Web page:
Presentation on theme: "Cost-effectiveness of prevention: Community-based interventions to control and prevent Lyme disease Martin Meltzer, Ph.D., MS Division of Preparedness."— Presentation transcript:
Cost-effectiveness of prevention: Community-based interventions to control and prevent Lyme disease Martin Meltzer, Ph.D., MS Division of Preparedness & Emerging Infections (DPEI) Centers for Disease Control and Prevention (CDC) E-mail: email@example.com
Disclaimer This presentation represents the work of the author and does not necessarily represent the policy or opinion of the CDC or DHHS.
What is... The cost-effectiveness of community-based Lyme disease control measures?
ANSWER: Not sure No readily accessible published studies. WHY no available answer? Missing/ non-existent data
What is cost-effectiveness? Expressed as $/ per unit health outcome E.g., $/ case averted Cost per case = $ Intervention - $ saved Cases averted
REMEMEBR Cost-Effectiveness = Cost Savings What is: a ”reasonable” threshold? the maximum “allowable” $/ case averted? “Cost-Effectiveness” is SUBJECTIVE term
4 data “buckets” needed for a good cost-effectiveness study Epidemiology and clinical Who, when where, what happens Cost of clinical illnesses and outcomes Interventions What, how well work, where, side effects? Must have a comparator Cost of interventions Must include $ of treating side effects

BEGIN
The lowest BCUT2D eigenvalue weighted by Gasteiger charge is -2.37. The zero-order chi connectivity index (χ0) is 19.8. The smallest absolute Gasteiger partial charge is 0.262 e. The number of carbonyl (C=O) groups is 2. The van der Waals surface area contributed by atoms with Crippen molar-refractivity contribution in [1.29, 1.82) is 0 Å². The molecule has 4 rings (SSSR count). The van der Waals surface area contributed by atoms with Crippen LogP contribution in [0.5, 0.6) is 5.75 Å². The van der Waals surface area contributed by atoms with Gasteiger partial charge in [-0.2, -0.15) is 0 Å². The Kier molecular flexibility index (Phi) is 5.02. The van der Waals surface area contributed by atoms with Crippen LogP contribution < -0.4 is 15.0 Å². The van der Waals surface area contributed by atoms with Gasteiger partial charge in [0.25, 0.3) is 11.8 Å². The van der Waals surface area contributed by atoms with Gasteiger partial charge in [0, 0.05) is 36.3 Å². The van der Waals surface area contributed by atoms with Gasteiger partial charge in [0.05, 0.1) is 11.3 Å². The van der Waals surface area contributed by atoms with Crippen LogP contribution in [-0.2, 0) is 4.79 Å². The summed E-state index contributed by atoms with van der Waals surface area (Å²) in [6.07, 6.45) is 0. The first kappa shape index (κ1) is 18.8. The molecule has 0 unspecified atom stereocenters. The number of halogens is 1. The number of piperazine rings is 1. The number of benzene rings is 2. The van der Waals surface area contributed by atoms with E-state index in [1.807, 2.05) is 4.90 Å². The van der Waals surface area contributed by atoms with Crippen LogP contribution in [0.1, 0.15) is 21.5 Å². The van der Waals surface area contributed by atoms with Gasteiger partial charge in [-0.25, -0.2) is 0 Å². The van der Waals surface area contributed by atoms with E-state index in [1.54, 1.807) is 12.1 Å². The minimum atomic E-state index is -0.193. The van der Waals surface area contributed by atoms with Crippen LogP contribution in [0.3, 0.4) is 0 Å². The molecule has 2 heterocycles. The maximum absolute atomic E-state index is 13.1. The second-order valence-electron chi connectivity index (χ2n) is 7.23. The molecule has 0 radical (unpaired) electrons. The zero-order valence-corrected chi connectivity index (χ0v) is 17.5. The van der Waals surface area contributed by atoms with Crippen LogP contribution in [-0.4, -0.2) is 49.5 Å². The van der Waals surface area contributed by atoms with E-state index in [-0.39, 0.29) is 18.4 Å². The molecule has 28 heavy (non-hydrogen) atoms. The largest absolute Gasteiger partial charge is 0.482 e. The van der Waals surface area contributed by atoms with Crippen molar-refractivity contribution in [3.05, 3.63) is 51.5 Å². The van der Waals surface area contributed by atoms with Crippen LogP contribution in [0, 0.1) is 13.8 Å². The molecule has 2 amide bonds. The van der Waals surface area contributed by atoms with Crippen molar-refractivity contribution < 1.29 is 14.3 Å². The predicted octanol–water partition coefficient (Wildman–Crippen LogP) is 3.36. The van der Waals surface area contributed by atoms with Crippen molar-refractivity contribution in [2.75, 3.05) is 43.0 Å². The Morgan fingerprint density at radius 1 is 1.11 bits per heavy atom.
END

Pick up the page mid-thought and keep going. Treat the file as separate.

Epidemiological data: Risk clinical case Confirmed cases / 100,000 population Source: http://www.cdc.gov/ncidod/dvbid/lyme/ld_IncidenceRatesbyState20052009.htm State200720082009 Alabama0.30.1 Alaska220.127.116.11 Arizona0.0 Arkansas0.0 California0.2 0.3 Colorado0.0 Connecticut87.378.2 Delaware82.788.4111.2 District of Columbia 19.712.08.8 Florida0.20.4 Michigan0.50.8
Epidemiological data: Risk clinical case Source: http://www.cdc.gov/ncidod/dvbid/lyme/ld_Incidence.htm
Epidemiological data Smith et al. Public Hlth Report 2001 (supp 1).
Epidemiological data Risk factors: Age: 10-19 years; and 50+ years of age Rural > urban (3 times more) Single homes, homes with woods, <100 ft to woods Gardening + 4 hrs/ week Other factors: not risk MUST place risk in context Geography, season, exact activity, ecology, etc. Source: Smith et al. Public Hlth Report 2001 (supp 1).
Reported Lyme Disease Cases by Age Category, United States, 1992-2006
Clinical Features of Lyme Disease Cases Reported to CDC, United States, 1992-2006
Erythema migrans Arthritis Neurological Cardiac Change in Frequency of Clinical Features, United States, 1992-2006
Bucket #2: Cost of case Note: $ costs in 2000 $ Source: Zhang et al. Emerg Infect Dis 2006
Bucket #2: Cost of case: outcome tree Note: $ costs in 2000 $ Source: Zhang et al. Emerg Infect Dis 2006
Bucket #2: Cost of confirmed case For each confirmed LD patient $2,970 direct medical cost $4,762 indirect medical cost, non-medical cost and productivity loss Economic burden of LD in U.S. (2000 $) 184 million dollars Conservative and underestimated Note: $ costs in 2000 $ Source: Zhang et al. Emerg Infect Dis 2006
Bucket #3: Interventions Vaccination Control tick hosts Population reduction or exclusion Personal protection Control ticks On hosts or on ground